If you liked uniforms and nifty heavy artillery, but not all that stringent machismo, then P.T. 73 was the Navy boat for you. Its Lieutenant Commander was Quinton McHale, and McHale didn’t exactly run what we call a tight ship, nor did his crew exactly consist of straight-laced company men. Ernest Borgnine played fun loving, rule-breaking McHale in this 60’s sitcom, which found a U.S. Navy fleet stationed in the South Pacific during World War II. Though McHale’s corrupt but lovable antics were certainly reminiscent of Sergeant Bilko’s adventures on The Phil Silvers Show, McHale spoofed humorless and hardcore military types in a way all his own.
Since every lover of fun must have a nemesis fun-killer, McHale butted heads with Captain Wallace Binghamton, who was called ‘Old Lead Bottom’ behind his starchy uniformed back. Lead Bottom wanted to send the P.T. 73 boys to the Aleutians and have them out of his regulation-cut hair. He assigned his subordinate Ensign Charles Parker to tame McHale, but when you send in actor Tim Conway (who played Parker) to instill organization anywhere, you’re just asking for trouble. Despite the bootlegging and the gambling and the myriad of other shenanigans, McHale knew the South Pacific territory inside and out, and at the end of the day, he and his crew always got the job done (and then some). This was one rogue Lieutenant Commander, it turned out, who just couldn’t be tamed.
To capitalize on the success of the show, two films starring the TV show’s zany players were released, in 1964 and 1965 (as was a feature film remake in 1997). And in the final season of the show, McHale and his crew, including Lead Bottom, were transferred to a small town in Italy. Poor Lead Bottom thought the new venue would slow McHale down, but of course there, too, rules and officiousness didn’t stand a chance. The Italians liked to gamble just as much as P.T. 73 did, and the town mayor was almost as good at breaking the rules as McHale himself.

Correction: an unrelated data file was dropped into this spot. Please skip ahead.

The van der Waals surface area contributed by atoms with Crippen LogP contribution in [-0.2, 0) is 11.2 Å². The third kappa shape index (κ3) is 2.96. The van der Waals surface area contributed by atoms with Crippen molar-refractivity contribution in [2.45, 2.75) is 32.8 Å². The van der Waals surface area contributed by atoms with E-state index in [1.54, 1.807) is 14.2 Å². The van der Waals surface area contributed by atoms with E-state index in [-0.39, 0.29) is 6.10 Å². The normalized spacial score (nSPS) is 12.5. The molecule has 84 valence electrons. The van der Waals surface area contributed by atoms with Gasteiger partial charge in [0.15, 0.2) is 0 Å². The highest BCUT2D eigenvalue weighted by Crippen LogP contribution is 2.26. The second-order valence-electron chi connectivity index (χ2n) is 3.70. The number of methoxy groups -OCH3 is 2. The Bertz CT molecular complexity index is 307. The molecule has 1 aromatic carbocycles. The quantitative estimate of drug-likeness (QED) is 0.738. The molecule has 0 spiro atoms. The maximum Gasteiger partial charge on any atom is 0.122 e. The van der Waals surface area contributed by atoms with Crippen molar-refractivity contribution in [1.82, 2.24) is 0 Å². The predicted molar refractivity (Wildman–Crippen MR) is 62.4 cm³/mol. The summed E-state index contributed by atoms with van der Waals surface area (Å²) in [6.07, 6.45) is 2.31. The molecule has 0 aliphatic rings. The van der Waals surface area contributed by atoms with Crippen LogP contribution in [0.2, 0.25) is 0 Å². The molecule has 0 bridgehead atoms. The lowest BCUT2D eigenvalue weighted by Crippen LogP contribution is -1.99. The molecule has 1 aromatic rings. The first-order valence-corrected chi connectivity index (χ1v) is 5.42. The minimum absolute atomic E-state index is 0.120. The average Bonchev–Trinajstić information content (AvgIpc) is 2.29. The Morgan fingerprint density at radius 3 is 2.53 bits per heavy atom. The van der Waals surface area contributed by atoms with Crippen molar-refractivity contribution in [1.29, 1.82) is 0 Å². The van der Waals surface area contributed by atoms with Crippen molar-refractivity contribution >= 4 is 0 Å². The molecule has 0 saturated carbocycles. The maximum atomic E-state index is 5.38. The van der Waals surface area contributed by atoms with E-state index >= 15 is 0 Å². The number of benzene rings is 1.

Poor Lead Bottom. It never pays to be a spoilsport, at least in sitcoms. Irreverence towards, and satire of, an American institution like the Armed Forces would have a big place in television in the years to follow McHale’s Navy (a certain Mobile Army Surgical Hospital, most memorably), but in the early 60’s, irreverence like this was still novel. And consequently, McHale’in all his Hawaiian shirt splendor’was all the more fun to watch.
USA / ABC – Sto-Rev Company / 138×25 minute episodes 1×50 minute episode / Broadcast 11 October 1962 – 30 August 1966
Producers: Edward J. Montagne, Si Rose
Ernest Borgnine as Lieut. Comdr. Quinton McHale (1962-66)
Tim Conway as Ensign Charles Parker
Joe Flynn as Captain Wallace Burton Binghamton
Carl Ballantine as Lester Gruber
Gary Vinson as George ‘Christy’ Christopher
Billy Sands as Harrison ‘Tinker’ Bell
Edson Stroll as Virgil Edwards
Jane Dulo as Nurse Molly Turner (1962-64)
Gavin MacLeod as Joseph ‘Happy’ Haines (1962-64)
John Wright as Willy Moss (1964-66)
Yoshio Yoda as Fuji Kobiaji
Bob Hastings as Lt. Elroy Carpenter
Henry Beckman as Col. Douglas Harrigan (1965-66)
Simon Scott as Gen. Bronson (1965-66)
Dick Wilson as Dino Baroni (1965-66)
Jay Novello as Mayor Mario Lugatto (1965-66)
Peggy Mondo as Mama Rosa Giovanni (1965-66)
Roy Roberts as Admiral Bruce Rogers (1962-66)
Jacques Aubuchon as Chief Tali Urulu (1962-65)
Bill Quinn as Admiral Benson (1962-65)
Cindy Robbins as Lt. Gloria Winters